Dayspring promises Behavioral Health care reform.
Well-established in Oklahoma, Dayspring clinicians visit patients in 150 facilities in 58 of 72 Oklahoma counties. Late last year, the 5-year-old company opened offices in Missouri and Arkansas.
Wesley Robbins, executive director of Dayspring in Arkansas, said the potential volume in Arkansas could quickly overshadow Oklahoma's workload.
According to the 2000 Census, Arkansas was home to 374,019 people age 65 and older, and aging baby boomers soon will compound the trend.
The American Association for Geriatric Psychiatry estimated that nearly 10 percent of all Americans over age 65 and as many as half of those over age 85 suffer from Alzheimer's disease or related dementia.
Clinical depression, according to AAGP, affects 15 percent of people over age 65, and more than 50 percent of all nursing home residents become severely depressed.
Already, seven Arkansas nursing homes have signed contracts with Dayspring to treat mentally ill residents. Clinicians now visit nursing home patients in Rogers, Siloam Springs, Springdale, Fayetteville and Fort Smith.
According to Dayspring's annual report, last year the company served 2,150 clients in 117,241 encounters. Also in 2001, the outfit collected $3.2 million, down 7 percent from $3.5 million collected in 2000. Payroll dropped for the year to $2.3 million, down 6 percent from $2.4 million for 2000.
Within five years, Robbins wants to sign half of Arkansas' nursing homes to contracts for geriatric mental health service. Although only three employees work at the Arkansas headquarters in Fayetteville, Bryan Huling, Dayspring's director of clinical services, visits often. Robbins said co-owner Randall Jarman and all of the Oklahoma resources are also available to help the Arkansas branch grow.
Operating the Fayetteville office costs about $15,000 per month, Robbins said, and he expects it to become profitable by the end of this year.
Contracted nursing homes use Dayspring on an as-needed basis, and patients pay for the therapy privately or through Medicare and Medicaid. No cost is assigned to the retirement home.
Nursing center staff or family members refer patients to Dayspring for mental health treatment. Therapists tend to a resident only with the patient's permission and a doctor's orders.
Before Dayspring crossed the Arkansas state line, no mental health provider delivered on-site treatment for geriatric patients in nursing homes. Now, not-for-profit organizations, governmental agencies and private firms all want a piece of Dayspring's plan. Robbins wants to give it to them.
Homes Celebrate On-site Care
Siloam Springs Nursing and Rehabilitation Center was the first to sign up for Dayspring's service. Director and co-owner Jimmy Crone runs the 140-bed home, which employs 100 staff members and houses about 90 residents.
In the next year, Crone expects up to 15 percent of his residents to enroll in Dayspring's care. Under the contract, a licensed Dayspring social worker visits the Siloam Springs home one or two days a week to visit troubled patients.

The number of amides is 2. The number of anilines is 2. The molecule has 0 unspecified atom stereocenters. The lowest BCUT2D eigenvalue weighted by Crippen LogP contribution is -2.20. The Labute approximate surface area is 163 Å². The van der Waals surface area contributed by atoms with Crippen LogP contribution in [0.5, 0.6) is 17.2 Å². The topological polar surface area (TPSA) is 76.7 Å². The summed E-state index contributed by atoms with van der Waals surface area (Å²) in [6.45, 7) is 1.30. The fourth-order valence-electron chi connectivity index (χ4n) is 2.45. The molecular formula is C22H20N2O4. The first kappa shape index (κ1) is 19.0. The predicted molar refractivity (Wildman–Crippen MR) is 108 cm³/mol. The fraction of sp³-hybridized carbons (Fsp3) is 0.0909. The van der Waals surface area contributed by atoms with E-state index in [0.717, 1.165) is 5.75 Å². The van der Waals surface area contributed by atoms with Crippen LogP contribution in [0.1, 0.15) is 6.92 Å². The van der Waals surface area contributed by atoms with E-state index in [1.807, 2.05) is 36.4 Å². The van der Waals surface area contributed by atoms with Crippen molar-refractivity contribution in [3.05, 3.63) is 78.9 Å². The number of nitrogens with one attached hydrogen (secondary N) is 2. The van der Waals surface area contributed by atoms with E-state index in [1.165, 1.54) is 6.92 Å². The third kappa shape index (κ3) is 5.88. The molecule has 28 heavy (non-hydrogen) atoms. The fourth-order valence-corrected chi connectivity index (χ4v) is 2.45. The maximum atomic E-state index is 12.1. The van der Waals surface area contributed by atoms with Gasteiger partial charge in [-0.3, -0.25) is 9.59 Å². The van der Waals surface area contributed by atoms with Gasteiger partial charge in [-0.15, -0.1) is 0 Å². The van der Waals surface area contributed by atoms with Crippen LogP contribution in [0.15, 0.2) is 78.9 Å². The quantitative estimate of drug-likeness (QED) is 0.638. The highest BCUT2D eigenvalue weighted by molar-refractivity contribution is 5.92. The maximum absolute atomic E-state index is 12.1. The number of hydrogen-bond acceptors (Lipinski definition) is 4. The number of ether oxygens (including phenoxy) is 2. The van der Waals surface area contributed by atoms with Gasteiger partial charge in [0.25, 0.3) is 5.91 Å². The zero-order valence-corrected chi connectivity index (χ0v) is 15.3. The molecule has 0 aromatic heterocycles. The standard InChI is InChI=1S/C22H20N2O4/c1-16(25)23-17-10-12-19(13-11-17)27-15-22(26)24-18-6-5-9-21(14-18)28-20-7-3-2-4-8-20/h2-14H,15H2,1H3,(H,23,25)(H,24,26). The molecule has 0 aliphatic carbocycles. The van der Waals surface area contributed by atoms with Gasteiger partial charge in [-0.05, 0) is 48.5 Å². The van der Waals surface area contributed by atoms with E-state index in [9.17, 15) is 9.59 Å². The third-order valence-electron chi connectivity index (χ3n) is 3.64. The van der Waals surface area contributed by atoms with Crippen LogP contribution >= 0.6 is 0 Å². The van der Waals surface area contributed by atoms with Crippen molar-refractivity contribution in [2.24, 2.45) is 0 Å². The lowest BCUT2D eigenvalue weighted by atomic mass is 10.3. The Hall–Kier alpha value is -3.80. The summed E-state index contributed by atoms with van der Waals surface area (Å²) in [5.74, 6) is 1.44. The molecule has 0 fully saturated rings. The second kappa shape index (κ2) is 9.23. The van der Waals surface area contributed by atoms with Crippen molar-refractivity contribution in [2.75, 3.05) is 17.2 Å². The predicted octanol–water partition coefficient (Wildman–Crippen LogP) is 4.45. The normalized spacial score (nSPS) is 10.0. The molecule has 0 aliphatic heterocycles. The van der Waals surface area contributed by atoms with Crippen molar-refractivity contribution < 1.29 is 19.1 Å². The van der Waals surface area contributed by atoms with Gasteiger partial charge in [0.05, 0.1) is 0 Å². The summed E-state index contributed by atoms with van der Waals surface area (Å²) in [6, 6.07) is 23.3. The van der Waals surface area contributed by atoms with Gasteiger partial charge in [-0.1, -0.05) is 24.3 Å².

Because most of Dayspring's revenue comes from Medicare and Medicaid, Robbins was required to hire clinically licensed staff. To serve Arkansas patients, he employs two licensed social workers to cover the area from Fort Smith to Bella Vista.
Crone said he uses Dayspring to keep patients from having to go into an expensive psychiatric unit. Counseling, medication or electroconvulsive therapy can help prevent hospital admission, which saves the family stress and money, he said.
When regular visits from Dayspring don't curb a patient's problems, Crone still uses inpatient psychiatric treatment at Generations, supported by Washington Regional Medical Systems, and Transitions, sponsored by Fayetteville City Hospital.
Robbins knows first-hand the stress that a mentally ill family member can unintentionally bring. Two years ago, lust before he and his wife adopted a baby from India, Robbins ushered his mother through the processes of assisted living, nursing homes and psychiatric-unit visits.
After 15 years of working in psychiatric administration, it was Robbins' first personal experience on the other side of the desk.
UAMS Sparks an Initiative
"Dayspring is successful at what a lot of people have failed to do," Huling said. Part of the company's formula is playing by the rules.
"We have to be squeaky clean," Huling said, and cooperating with other agencies strengthens Dayspring's presence.
The State of Arkansas, in conjunction with the University of Arkansas for Medical Sciences, could be the next entity to partner with Dayspring.
From July 1, 2000, to Jan. 31, 2002, Arkansas Medicaid and UAMS conducted a Medicaid Medication Management Program, a study of the use of psychotropic drugs in nursing homes.
The findings showed many homes were overmedicating or failing to give the most efficient combination of drugs for the patient's case.
Dr. Marisue Cody was principle investigator of the M3 program. This summer, she intends to propose a statewide initiative for nursing homes. Robbins said Cody recruited Dayspring to help implement a multifaceted plan that will train nursing home staff for the initiative.
Other associations also have approved of Dayspring's efforts. In May 2001, Dayspring earned a three-year approval from CARE, an independent, nonprofit accreditation body founded in 1966 as the Commission on Accreditation of Rehabilitation Facilities. A CARP certification sets a health care industry standard for quality.
This year, Dayspring's goals include growing its Arkansas and Missouri stakes and launching a venture in Colorado.